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Frozen shoulder



Frozen shoulder, medically known as adhesive capsulitis, is a common and painful condition that affects the shoulder joint, limiting its range of motion and causing significant discomfort. This condition typically progresses through three stages: freezing, frozen, and thawing, each presenting unique challenges in terms of diagnosis and treatment. Although the exact cause of frozen shoulder remains unclear, evidence-based approaches have shown promising results in managing the symptoms and improving patients' quality of life.


Physical therapy and exercise therapy are the cornerstone of non-surgical management for frozen shoulder. Evidence suggests that a structured rehabilitation programme can significantly improve shoulder function and reduce pain. Therapeutic exercises, such as pendulum exercises, range of motion exercises, and stretching, play a crucial role in maintaining joint flexibility and preventing further stiffness. The progressive increase in exercise intensity should be guided by a physical therapist to ensure safety and efficacy.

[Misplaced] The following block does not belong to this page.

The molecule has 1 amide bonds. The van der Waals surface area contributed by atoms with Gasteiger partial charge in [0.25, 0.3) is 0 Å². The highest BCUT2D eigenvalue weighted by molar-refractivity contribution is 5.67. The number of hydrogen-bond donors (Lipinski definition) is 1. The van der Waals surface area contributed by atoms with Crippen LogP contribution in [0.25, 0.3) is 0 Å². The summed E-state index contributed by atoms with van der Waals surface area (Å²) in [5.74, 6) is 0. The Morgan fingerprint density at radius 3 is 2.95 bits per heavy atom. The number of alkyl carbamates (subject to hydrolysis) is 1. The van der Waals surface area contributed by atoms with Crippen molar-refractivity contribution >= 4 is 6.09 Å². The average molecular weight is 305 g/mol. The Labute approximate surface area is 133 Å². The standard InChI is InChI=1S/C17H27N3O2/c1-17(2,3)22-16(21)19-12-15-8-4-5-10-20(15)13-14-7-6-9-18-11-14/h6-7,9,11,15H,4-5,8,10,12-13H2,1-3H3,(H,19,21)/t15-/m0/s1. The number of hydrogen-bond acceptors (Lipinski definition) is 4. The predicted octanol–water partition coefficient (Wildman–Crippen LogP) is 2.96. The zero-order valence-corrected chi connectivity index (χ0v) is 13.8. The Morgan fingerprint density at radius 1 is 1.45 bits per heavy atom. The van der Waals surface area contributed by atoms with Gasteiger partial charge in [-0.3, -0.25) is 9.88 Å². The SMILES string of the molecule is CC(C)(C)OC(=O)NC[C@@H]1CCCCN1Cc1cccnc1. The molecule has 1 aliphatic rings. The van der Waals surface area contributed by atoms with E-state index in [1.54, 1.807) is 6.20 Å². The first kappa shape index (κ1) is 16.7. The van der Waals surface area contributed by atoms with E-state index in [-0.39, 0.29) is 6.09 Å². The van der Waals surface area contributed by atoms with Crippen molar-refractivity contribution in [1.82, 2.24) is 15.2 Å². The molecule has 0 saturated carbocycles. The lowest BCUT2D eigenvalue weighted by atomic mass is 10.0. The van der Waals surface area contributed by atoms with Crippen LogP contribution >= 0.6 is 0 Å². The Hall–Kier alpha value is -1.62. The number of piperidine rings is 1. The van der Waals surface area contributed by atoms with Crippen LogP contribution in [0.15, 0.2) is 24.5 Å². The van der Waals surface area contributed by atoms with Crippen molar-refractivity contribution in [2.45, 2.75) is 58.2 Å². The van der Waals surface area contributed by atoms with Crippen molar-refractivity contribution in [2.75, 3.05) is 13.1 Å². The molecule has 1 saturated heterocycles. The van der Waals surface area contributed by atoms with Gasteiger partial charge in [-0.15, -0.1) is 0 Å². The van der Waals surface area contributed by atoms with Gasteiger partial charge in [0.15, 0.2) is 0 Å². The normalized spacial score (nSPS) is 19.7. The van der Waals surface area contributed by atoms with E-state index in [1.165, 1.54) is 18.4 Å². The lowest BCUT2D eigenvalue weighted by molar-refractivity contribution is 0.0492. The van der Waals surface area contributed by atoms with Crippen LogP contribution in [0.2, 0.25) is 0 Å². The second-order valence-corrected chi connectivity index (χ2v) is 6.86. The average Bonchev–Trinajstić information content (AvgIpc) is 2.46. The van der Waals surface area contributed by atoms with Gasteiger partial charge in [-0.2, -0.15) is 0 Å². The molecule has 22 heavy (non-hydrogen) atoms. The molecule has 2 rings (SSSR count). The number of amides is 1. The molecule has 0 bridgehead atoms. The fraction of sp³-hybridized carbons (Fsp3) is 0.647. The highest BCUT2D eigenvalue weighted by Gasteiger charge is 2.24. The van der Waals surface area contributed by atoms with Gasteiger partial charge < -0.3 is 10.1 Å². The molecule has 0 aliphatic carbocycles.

Non-Steroidal Anti-Inflammatory Drugs (NSAIDs) NSAIDs, such as ibuprofen and naproxen, are commonly prescribed to alleviate pain and reduce inflammation associated with frozen shoulder. However, the evidence supporting their long-term effectiveness is limited, and their use should be monitored, considering potential side effects, particularly on the gastrointestinal system and kidneys. NSAIDs can be used in the early stages of frozen shoulder to manage pain while other treatments take effect.


Intra-articular corticosteroid injections have shown promising short-term pain relief and improvement in shoulder mobility. These injections work by reducing inflammation within the affected joint. Studies suggest that a targeted corticosteroid injection can provide significant pain relief, particularly in the freezing phase of frozen shoulder. However, they are not recommended as a standalone treatment and should be combined with physical therapy to achieve optimal outcomes.


Frozen shoulder can be a debilitating and painful condition, significantly impacting a patient's daily life. Evidence-based treatments focus on a combination of physical therapy, exercises, and anti-inflammatory medications for managing the symptoms and improving shoulder function. In cases where conservative treatments prove ineffective, surgical interventions like arthroscopic capsular release and manipulation under anaesthesia offer promising outcomes. Patients suffering from frozen shoulder should seek early diagnosis and personalised treatment plans, considering their individual medical history and severity of the condition to achieve the best possible outcome.


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